Though days were infinitely better than nights, it was still a difficult existence. Exertions caused pain, so she often sat around with little to do, and with that came boredom, and from boredom came lethargy. She would idly watch television or read a book, and on the occasion that her friends visited, they often brought her notes from school—at her own insistence—so she could have some idea as to what she would have been learning, what she could have been doing instead. As the time between her friends visiting increased, however, she had less and less even still to occupy her mind with.

The other children would sometimes alleviate that, occasionally coming into her room out of their own boredom. She was the oldest in the children’s ward of the hospital, so the other kids often said they looked up to her. Which, even if she were not bedridden, would have been a strange choice of words, since her condition had stunted her growth.
Though they often hesitated before entering her room. When asked, one of them had said, “We didn’t want to disturb you if your friend was in here.”

Sometimes, though, it was a sad reminder of her reality. She had been here long enough that, of the dozen or so kids she had met upon her admittance, nine now remained. While the other children were somehow more resilient about the way some of their others departed, she was just old enough to understand how hopeless it could be and what a terrible fate they had been granted.

The day following Kyubey’s second appearance, that number swelled back up to ten.

A little girl, no more than five or six, peeked her head in through the door to her room. The child was even more child-like due to a lack of hair, the sign of treatment she had already undergone. “I’m Kanon!” she said, inside-voice be damned. The girl then waddled over to the chair, seemed to examine it for a moment, then stood up at the side of the bed.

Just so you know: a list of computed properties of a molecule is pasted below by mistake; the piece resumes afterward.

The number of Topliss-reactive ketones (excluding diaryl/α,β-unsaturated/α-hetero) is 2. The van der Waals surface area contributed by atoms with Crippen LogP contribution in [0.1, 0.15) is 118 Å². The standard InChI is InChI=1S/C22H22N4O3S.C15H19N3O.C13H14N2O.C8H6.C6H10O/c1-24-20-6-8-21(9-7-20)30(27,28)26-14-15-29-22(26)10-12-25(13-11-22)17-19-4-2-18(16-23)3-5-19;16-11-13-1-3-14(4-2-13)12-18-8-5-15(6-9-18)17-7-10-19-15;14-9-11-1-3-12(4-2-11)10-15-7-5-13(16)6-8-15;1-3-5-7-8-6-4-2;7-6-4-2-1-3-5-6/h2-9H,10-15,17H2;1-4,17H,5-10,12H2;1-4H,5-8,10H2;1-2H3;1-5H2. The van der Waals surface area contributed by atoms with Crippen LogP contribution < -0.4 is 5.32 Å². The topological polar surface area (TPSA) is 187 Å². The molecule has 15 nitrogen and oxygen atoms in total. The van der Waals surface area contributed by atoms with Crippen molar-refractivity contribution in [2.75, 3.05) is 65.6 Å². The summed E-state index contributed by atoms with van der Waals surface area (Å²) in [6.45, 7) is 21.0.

“You can sit down, Kanon,” she said in reply, unable to help but look sadly at the IV tube hanging from the child’s arm.

“Not good to steal seats,” Kanon said.


The little girl gave an exaggerated frown. “Yeah, steal. Your friend was there first, right?”

She blinked down at the child, then to the empty chair. Slowly, she processed what it was Kanon was probably thinking. “I…I only just noticed her, sorry.” She considered her words, then said, “I can’t hear or see very well from here. What does she say her name is?”

Kanon reached out as if to hold her hand out to this invisible person. The girl then giggled, suddenly, as if the person’s invisible handshake were ticklish. “Madoka.”

She spent much of that night awake again, her thoughts hovering over the little girl reaching out for the imaginary friend. “A flower girl,” Kanon had described. “Bright like flowers in my room.”

It would be nice, she decided, if there was someone around, even if it was only a figment of imagination.